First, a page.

Video: How does it look?
All of the episodes are presented in a 1.78:1 anamorphic transfer that looks pretty darn good. Most network shows are now being shot and aired in HD, so even watching them on standard DVD is quite a treat. The show takes place supposedly in New York, but according to the IMDB its shot in California. I’m mentioning this because every outside shot is bright and sunny and gives a very warm color palette to the look and feel of the show. The actors wear bright clothes which looks great in this anamorphic transfer. I found very few instances of artifacting, detail is great and the black levels are strong and consistent throughout all 22 episodes. I would say these shows are of equal quality of the HD network broadcast, so if it’s a good picture you’re looking for then “Ghost Whisperer” certainly delivers here.
Audio: How does it sound?
I was actually fairly surprised at the audio quality on some of these episodes. The Dolby Digital 5.1 soundtrack makes great use of voices, wind and some other ambient sound effects that pop up in selected episodes. The main focus of the soundtrack is dialogue and it’s very crisp and clean. There weren’t too many other things that really stood out, by and large television shows aren’t really engineered for sound but I have to say that this one is one of the better ones I’ve heard. As television starts to be fused with movies (on a technical) level, we all win.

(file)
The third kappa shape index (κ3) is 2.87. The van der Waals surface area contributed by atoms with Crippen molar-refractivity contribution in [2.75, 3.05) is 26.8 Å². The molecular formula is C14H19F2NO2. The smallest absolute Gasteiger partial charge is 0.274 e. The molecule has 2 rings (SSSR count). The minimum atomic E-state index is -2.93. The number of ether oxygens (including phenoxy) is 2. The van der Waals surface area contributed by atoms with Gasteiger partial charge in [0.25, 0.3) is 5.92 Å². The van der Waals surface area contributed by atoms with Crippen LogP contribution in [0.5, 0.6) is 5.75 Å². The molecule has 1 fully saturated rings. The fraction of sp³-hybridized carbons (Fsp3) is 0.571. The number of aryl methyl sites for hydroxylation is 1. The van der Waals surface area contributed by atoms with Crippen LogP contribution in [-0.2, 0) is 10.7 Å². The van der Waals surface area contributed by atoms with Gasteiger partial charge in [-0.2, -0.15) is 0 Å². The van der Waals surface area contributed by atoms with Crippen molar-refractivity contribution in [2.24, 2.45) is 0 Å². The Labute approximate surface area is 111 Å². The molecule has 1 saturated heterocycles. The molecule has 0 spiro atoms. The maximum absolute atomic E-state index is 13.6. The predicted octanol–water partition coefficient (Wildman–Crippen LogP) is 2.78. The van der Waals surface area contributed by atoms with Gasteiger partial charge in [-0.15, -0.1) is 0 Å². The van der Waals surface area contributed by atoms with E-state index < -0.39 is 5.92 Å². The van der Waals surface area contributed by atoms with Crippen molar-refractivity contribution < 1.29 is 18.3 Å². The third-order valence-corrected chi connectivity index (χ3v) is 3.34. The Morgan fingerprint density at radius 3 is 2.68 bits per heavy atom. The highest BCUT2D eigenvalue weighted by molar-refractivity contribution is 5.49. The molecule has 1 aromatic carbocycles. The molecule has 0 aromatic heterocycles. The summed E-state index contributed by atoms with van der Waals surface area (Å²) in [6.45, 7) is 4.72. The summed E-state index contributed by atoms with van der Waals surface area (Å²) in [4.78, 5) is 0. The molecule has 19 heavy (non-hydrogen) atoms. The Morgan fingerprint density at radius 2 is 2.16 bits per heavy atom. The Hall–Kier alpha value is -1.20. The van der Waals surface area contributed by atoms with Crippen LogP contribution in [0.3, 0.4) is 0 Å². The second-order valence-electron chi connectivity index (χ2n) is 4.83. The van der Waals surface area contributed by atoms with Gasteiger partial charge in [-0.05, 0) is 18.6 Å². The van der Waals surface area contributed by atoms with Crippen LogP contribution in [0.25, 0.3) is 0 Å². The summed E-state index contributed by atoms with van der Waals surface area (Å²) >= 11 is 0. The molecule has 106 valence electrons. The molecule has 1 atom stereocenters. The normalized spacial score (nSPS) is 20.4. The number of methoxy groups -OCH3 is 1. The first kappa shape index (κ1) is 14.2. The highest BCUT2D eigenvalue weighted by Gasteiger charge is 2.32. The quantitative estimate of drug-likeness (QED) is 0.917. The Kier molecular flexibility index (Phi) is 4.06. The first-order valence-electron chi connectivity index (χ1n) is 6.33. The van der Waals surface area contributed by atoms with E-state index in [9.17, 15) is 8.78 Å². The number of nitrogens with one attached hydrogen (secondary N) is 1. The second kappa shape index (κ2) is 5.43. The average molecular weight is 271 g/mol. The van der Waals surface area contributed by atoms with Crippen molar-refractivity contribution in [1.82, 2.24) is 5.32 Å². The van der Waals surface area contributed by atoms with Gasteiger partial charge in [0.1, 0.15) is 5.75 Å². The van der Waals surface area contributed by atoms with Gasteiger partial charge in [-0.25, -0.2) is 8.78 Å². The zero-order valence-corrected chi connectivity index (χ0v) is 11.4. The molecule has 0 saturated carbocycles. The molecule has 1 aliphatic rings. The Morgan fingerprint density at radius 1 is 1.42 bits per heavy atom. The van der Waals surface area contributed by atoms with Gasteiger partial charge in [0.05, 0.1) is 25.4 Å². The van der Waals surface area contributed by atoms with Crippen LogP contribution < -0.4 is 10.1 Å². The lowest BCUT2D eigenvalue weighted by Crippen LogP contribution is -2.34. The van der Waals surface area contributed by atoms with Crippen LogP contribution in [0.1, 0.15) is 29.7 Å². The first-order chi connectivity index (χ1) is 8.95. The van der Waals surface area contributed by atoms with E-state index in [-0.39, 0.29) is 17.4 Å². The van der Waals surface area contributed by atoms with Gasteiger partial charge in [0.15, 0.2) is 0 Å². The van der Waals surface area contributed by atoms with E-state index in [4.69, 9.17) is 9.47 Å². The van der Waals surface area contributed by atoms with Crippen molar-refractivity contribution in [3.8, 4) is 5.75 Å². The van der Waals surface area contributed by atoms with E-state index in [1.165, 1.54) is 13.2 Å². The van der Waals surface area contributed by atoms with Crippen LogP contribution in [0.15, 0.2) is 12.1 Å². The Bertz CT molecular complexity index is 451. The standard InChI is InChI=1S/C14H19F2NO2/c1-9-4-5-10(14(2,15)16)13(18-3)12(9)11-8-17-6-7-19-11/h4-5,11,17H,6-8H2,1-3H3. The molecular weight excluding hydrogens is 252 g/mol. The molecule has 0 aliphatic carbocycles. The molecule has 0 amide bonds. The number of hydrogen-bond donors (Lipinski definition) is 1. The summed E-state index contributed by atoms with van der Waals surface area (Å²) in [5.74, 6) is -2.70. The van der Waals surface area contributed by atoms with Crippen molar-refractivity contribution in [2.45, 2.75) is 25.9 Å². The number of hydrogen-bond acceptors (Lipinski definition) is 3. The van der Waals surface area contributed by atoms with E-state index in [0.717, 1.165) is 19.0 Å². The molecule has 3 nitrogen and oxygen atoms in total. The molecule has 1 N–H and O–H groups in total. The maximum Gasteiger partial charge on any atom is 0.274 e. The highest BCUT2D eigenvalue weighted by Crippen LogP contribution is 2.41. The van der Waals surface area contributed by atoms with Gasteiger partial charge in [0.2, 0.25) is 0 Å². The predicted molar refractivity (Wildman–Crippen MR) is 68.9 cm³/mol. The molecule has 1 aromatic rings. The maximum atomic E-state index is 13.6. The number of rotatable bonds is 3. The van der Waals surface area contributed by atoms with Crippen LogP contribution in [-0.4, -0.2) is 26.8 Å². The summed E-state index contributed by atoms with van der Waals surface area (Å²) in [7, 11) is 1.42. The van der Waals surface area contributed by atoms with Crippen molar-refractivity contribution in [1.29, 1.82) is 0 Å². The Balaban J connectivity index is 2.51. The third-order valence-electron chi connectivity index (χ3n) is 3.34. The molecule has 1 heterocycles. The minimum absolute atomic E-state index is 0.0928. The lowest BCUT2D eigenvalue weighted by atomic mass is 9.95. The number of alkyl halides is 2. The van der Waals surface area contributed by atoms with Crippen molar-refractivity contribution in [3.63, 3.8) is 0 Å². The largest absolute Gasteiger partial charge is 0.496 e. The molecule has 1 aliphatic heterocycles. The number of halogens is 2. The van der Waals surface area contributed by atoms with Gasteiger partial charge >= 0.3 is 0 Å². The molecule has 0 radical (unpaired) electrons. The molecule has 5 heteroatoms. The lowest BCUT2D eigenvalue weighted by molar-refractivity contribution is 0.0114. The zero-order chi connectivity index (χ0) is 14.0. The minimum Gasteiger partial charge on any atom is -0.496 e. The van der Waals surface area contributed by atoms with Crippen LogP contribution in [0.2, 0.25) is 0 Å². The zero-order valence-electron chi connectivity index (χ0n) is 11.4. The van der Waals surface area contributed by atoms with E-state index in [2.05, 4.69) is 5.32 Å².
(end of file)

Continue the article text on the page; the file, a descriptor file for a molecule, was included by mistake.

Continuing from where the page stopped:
Supplements: What are the extras?
This six disc set comes with some pretty good extras, but I’m not sure if it’s quite enough to justify the $72.99 price tag for this set (ouch). A select number of episodes have an audio commentary on them by the show’s producers and I listened to bits and pieces from a few. I’m always amazed that television show commentaries tend to focus on the location and production and the time frame (evidently there’s a lot more pressure to get an episode done and move on to the next one). A few of the episodes have deleted scenes as well and we’re prompted before the episode airs if we want to listen or watch any special features beforehand. The sixth disc also contains some featurettes such as “A Tour of Grandview” the fictional town in which the series takes place. Some mythology about Melinda’s gift and a montage of some of the first season’s episodes. Rounding out the supplements is a blooper reel. If you’re a fan of the show, this has about all you could ask for – a fair amount of supplements, great audio and video quality and some attractive packaging to boot.